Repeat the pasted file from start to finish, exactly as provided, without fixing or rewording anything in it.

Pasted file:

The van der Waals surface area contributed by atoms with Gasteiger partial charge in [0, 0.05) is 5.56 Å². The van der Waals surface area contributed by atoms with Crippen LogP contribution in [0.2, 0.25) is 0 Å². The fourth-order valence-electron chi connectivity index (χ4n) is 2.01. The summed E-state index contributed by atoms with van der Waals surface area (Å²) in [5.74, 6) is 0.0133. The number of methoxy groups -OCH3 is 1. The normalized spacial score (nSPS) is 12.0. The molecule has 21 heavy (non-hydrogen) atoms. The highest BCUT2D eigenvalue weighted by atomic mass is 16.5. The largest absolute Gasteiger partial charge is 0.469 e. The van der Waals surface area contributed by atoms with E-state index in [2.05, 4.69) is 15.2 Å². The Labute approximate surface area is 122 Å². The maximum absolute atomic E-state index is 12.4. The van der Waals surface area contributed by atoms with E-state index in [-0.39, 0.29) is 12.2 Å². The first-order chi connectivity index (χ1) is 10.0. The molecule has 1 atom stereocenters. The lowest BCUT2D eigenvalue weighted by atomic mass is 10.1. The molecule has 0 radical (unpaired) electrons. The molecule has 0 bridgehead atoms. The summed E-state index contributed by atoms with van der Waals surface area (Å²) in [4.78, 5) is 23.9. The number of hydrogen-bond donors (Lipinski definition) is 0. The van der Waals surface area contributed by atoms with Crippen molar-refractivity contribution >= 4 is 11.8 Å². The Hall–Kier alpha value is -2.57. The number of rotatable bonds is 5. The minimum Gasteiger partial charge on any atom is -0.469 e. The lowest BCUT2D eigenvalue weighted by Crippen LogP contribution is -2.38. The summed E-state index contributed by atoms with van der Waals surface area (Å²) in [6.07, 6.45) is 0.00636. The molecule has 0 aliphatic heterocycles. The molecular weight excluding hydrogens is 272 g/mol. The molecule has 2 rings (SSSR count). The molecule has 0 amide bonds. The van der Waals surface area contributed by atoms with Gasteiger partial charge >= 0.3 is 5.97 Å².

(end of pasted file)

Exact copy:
The van der Waals surface area contributed by atoms with Gasteiger partial charge in [0, 0.05) is 5.56 Å². The van der Waals surface area contributed by atoms with Crippen LogP contribution in [0.2, 0.25) is 0 Å². The fourth-order valence-electron chi connectivity index (χ4n) is 2.01. The summed E-state index contributed by atoms with van der Waals surface area (Å²) in [5.74, 6) is 0.0133. The number of methoxy groups -OCH3 is 1. The normalized spacial score (nSPS) is 12.0. The molecule has 21 heavy (non-hydrogen) atoms. The highest BCUT2D eigenvalue weighted by atomic mass is 16.5. The largest absolute Gasteiger partial charge is 0.469 e. The van der Waals surface area contributed by atoms with E-state index in [2.05, 4.69) is 15.2 Å². The Labute approximate surface area is 122 Å². The maximum absolute atomic E-state index is 12.4. The van der Waals surface area contributed by atoms with E-state index in [-0.39, 0.29) is 12.2 Å². The first-order chi connectivity index (χ1) is 10.0. The molecule has 1 atom stereocenters. The lowest BCUT2D eigenvalue weighted by atomic mass is 10.1. The molecule has 0 radical (unpaired) electrons. The molecule has 0 bridgehead atoms. The summed E-state index contributed by atoms with van der Waals surface area (Å²) in [4.78, 5) is 23.9. The number of hydrogen-bond donors (Lipinski definition) is 0. The van der Waals surface area contributed by atoms with Crippen molar-refractivity contribution >= 4 is 11.8 Å². The Hall–Kier alpha value is -2.57. The number of rotatable bonds is 5. The minimum Gasteiger partial charge on any atom is -0.469 e. The lowest BCUT2D eigenvalue weighted by Crippen LogP contribution is -2.38. The summed E-state index contributed by atoms with van der Waals surface area (Å²) in [6.07, 6.45) is 0.00636. The molecule has 0 aliphatic heterocycles. The molecular weight excluding hydrogens is 272 g/mol. The molecule has 2 rings (SSSR count). The molecule has 0 amide bonds. The van der Waals surface area contributed by atoms with Gasteiger partial charge >= 0.3 is 5.97 Å².